NSW traffic cops prey on farmers’ drought misfortune
Cops hit hapless truck drivers with unlawful traffic fines
NSW Liberal Government just as bad as Labor when it comes to farmers and the transport industry
from The Land
Hay carriers are upset that they are being targetted for minor infringements on the Newell Highway as they try to bring relief to drought-hit farms.
Scores of hay trucks travel the Newell Highway each day, bringing hay up from Victoria, but according to one driver the Roads and Maritime Service inspectors were picking them off almost one by one.
One major place to stop trucks was in the park at Narrandera where Eugowra truck driver Peter Cox was hit with a $330 fine – but no infringement- for being over length. Ironically, if he had just one bale on the back of his truck he wouldn’t have copped a fine. But because he had 43 bales, his split-tray truck was classified as having two divisible loads.
He had to undergo a drugs test and face a log book inspection. He’d never been through a drugs test before. “Well, this is your first,” an officer said.
He said the RMS was ruling the highway between Narrandera and West Wyalong, which he saw in most cases as just revenue raising. Mr Cox carries hay for the large Glenleigh Pastoral Company at Eugowra. He was bring hay from Boort in Victoria to feed sheep. Because of the drought, he is driving five or six semi-trailer loads of hay a week up from Victoria.
He said the NSW Government should show some concession to hay carters in the drought – as they had done on the Oxley Highway, where Triple-B hay loads were permitted.
“As far as I can see this is just revenue raising. I copped a fine but there was no infringement,” Mr Cox said. “I had 43 bales of hay on the back and I wasn’t over width, over weight, I was just over length. If you have two divisible loads you are illegal. Unbelievably, if I had just one bale of hay on the back it was a legal load.
“I told them that they were just targetting hay trucks. I said ‘We’re in the middle of a drought and you’re doing this’. I was told I could be legal, I just needed to go and get an exemption for being over 19 metres – but how many people know that. Then I had to go through a drug test that I’d never done before in my life and then they looked at my log book which doesn’t have one infringement. There are so many rules most farmers wouldn’t know about.”
Noel Pengilly, “Glenleigh Pastoral” who employs Mr Cox, said he also was pulled up at Parkes for a minor issue with brakes on a truck and was forced to drive all the way back to Forbes to get it fixed, which took just one quick turn of a spanner. “That was all time and money for nothing.” Mr Pengilly said.
“As far as I can see they are out to raise revenue, not protect the general public.” Glenleigh has over 60 registered trucks and vehicles. A comment was being sought from RMS and Roads Minister Melinda Pavey.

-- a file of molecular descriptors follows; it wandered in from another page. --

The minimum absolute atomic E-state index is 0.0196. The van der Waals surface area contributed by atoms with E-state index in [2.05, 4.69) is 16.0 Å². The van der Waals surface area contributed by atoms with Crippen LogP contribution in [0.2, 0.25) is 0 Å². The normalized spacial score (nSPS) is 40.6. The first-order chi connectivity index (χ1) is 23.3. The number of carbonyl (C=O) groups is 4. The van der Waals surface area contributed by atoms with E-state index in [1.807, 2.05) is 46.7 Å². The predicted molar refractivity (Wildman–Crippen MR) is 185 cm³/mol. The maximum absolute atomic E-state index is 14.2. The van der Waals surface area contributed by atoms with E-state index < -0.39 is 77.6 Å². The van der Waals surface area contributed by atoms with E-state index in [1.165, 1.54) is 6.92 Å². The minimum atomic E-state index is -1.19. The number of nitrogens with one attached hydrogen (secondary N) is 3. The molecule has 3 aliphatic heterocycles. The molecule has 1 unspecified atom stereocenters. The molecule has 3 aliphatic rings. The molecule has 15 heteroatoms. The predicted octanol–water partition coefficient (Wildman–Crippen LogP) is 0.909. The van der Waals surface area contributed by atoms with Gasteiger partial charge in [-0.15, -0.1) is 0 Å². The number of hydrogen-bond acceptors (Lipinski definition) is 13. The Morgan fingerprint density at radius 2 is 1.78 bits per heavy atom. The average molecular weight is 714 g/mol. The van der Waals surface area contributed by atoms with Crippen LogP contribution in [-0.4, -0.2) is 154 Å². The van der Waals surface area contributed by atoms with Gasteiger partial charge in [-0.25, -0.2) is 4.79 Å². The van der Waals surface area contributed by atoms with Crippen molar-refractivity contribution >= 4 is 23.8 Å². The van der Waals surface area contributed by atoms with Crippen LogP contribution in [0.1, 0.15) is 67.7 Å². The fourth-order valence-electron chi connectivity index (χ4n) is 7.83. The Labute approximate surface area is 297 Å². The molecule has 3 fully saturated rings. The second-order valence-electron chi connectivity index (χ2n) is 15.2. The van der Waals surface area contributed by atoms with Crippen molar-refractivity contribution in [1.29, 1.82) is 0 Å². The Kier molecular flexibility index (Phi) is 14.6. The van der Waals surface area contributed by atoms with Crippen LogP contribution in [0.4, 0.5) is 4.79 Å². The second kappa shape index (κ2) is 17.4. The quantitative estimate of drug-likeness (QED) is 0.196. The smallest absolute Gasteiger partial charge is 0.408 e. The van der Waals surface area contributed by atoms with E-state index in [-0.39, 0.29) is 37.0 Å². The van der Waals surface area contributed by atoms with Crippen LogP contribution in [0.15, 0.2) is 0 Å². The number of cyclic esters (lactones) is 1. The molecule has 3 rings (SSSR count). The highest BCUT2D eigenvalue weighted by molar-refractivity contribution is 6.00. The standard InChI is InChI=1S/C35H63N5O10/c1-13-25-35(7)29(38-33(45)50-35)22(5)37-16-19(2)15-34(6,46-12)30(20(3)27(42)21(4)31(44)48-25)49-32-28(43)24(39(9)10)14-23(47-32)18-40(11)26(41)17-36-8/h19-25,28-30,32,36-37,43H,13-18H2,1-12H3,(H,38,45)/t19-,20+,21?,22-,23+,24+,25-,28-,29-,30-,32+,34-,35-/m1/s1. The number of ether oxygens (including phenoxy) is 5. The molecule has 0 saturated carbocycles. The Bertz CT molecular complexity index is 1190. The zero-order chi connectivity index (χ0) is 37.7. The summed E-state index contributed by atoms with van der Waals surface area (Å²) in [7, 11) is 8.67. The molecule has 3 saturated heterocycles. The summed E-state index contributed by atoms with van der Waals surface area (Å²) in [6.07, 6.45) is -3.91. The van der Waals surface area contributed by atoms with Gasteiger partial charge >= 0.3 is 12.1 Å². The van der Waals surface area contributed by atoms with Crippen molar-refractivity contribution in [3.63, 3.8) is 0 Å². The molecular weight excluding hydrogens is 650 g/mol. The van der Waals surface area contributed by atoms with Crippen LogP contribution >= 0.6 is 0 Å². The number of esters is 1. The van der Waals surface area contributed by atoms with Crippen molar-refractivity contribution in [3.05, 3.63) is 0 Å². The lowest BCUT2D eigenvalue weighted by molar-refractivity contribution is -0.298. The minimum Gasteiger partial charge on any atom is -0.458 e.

Late yesterday The Land received this response from Minister for Roads Melinda Pavey’s office:
“With large parts of NSW in drought and drought onset conditions, the NSW Government recognises the need for the increased movement of drought relief hay,” a spokesperson said.
“Operators transporting drought relief hay in NSW by heavy vehicles are encouraged to apply for high productivity vehicle access to the National Heavy Vehicle Regulator (NHVR) via the NHVR Portal.
“In order for the NHVR to prioritise drought relief access requests, operators are advised to list the word DROUGHT in the “Create a new application Reference”. The steps to do this can be found on the NHVR portal home page https://www.nhvr.gov.au/road-access/access-management/nhvr-portal in the News Feed section.
“The operator concerned may wish to submit representation for review and consideration by the Roads and Maritime Services Compliance Adjudication team, taking into account the circumstances and operator history.”
Comment from a former RTA road safety expert, Lex Stewart:
‘When I was Road Safety Manager of the RTA’s western region (Vic border to Qld border and SA border to Lithgow) 1990-97 I put the speed limit UP on the Newell Highway from 100 to 110kph.
I used to get extra police up from Sydney and would pay a small portion of their overtime wages from the RTA’s budget — that gave me the leverage to control the operational policies — Police under my directions from 1990-97 would never have done something so silly as this.
I can remember giving a speech to a roomful of Police officers. I was giving them a “briefing” for the largescale operation covering most of western NSW using Police plus RTA (now RMS) Heavy Vehicle Inspectors
I said what I used to say often — “The measure of our success is NOT the number of tickets we issue — it is in reducing crashes, deaths and injuries. You can achieve good road safety outcomes equally as well by issuing lots of cautions and lots of highly visible blue flashing lights, rather than issuing lots of tickets. Have some compassion on farmers struggling with drought. If it is a serious brake failure, be ruthless and book them, but for most issues, issue a warning not a ticket, or require a fix of the problem and presentation of the vehicle for safety inspection later.”
A Police Officer came into the back of the room and listened to my leadership speech. I met him after the meeting, and found out that he was the Assistant Police Commissioner! I felt a bit of a fool – but he agreed with me and commended me on my approach.
In my experience, most Police officers are good blokes, but a few behave like the Gestapo and seem to get sadistic kicks out of making others suffer – it’s only a few.
I was delighted when I heard during one of these large scale joint exercises that a senior Police officer from Wollongong area had departed early, because the other Police officers in the exercise had ‘told him off’ for being too harsh and petty in issuing tickets, and giving them a bad name!’